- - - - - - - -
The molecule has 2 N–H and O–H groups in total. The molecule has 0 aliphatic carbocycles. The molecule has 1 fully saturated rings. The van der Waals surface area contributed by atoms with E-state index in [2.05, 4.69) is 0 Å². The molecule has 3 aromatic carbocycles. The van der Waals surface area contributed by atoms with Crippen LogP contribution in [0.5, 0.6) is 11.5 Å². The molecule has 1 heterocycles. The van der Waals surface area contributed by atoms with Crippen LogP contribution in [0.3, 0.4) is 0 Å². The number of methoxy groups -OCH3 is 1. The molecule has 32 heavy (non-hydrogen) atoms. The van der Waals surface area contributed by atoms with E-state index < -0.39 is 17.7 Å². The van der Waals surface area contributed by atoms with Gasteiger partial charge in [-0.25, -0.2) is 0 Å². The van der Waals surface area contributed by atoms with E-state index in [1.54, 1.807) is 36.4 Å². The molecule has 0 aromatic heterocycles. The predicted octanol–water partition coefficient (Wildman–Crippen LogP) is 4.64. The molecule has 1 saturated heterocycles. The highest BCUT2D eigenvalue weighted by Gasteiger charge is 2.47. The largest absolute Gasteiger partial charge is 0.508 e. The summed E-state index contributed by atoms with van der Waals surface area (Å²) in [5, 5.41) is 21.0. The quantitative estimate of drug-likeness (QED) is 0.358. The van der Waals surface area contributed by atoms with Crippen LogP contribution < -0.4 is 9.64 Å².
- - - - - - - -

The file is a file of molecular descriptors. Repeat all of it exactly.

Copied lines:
The molecule has 2 N–H and O–H groups in total. The molecule has 0 aliphatic carbocycles. The molecule has 1 fully saturated rings. The van der Waals surface area contributed by atoms with E-state index in [2.05, 4.69) is 0 Å². The molecule has 3 aromatic carbocycles. The van der Waals surface area contributed by atoms with Crippen LogP contribution in [0.5, 0.6) is 11.5 Å². The molecule has 1 heterocycles. The van der Waals surface area contributed by atoms with Crippen LogP contribution in [0.3, 0.4) is 0 Å². The number of methoxy groups -OCH3 is 1. The molecule has 32 heavy (non-hydrogen) atoms. The van der Waals surface area contributed by atoms with E-state index < -0.39 is 17.7 Å². The van der Waals surface area contributed by atoms with Gasteiger partial charge in [-0.25, -0.2) is 0 Å². The van der Waals surface area contributed by atoms with E-state index in [1.54, 1.807) is 36.4 Å². The molecule has 0 aromatic heterocycles. The predicted octanol–water partition coefficient (Wildman–Crippen LogP) is 4.64. The molecule has 1 saturated heterocycles. The highest BCUT2D eigenvalue weighted by Gasteiger charge is 2.47. The largest absolute Gasteiger partial charge is 0.508 e. The summed E-state index contributed by atoms with van der Waals surface area (Å²) in [5, 5.41) is 21.0. The quantitative estimate of drug-likeness (QED) is 0.358. The van der Waals surface area contributed by atoms with Crippen LogP contribution < -0.4 is 9.64 Å².